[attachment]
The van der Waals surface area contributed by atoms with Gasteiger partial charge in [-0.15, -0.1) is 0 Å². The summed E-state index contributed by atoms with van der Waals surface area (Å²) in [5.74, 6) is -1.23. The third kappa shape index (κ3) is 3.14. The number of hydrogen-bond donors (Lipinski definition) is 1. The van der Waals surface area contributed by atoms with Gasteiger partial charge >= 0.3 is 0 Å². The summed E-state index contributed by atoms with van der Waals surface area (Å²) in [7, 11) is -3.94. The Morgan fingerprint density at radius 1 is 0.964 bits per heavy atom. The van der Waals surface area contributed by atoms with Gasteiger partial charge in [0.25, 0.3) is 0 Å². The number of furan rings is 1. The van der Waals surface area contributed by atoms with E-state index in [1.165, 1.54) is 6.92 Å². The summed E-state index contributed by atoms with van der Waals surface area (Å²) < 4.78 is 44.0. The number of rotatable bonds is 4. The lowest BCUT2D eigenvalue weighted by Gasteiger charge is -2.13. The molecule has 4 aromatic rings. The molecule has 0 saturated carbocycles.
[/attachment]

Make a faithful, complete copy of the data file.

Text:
The van der Waals surface area contributed by atoms with Gasteiger partial charge in [-0.15, -0.1) is 0 Å². The summed E-state index contributed by atoms with van der Waals surface area (Å²) in [5.74, 6) is -1.23. The third kappa shape index (κ3) is 3.14. The number of hydrogen-bond donors (Lipinski definition) is 1. The van der Waals surface area contributed by atoms with Gasteiger partial charge >= 0.3 is 0 Å². The summed E-state index contributed by atoms with van der Waals surface area (Å²) in [7, 11) is -3.94. The Morgan fingerprint density at radius 1 is 0.964 bits per heavy atom. The van der Waals surface area contributed by atoms with Gasteiger partial charge in [0.25, 0.3) is 0 Å². The number of furan rings is 1. The van der Waals surface area contributed by atoms with E-state index in [1.165, 1.54) is 6.92 Å². The summed E-state index contributed by atoms with van der Waals surface area (Å²) < 4.78 is 44.0. The number of rotatable bonds is 4. The lowest BCUT2D eigenvalue weighted by Gasteiger charge is -2.13. The molecule has 4 aromatic rings. The molecule has 0 saturated carbocycles.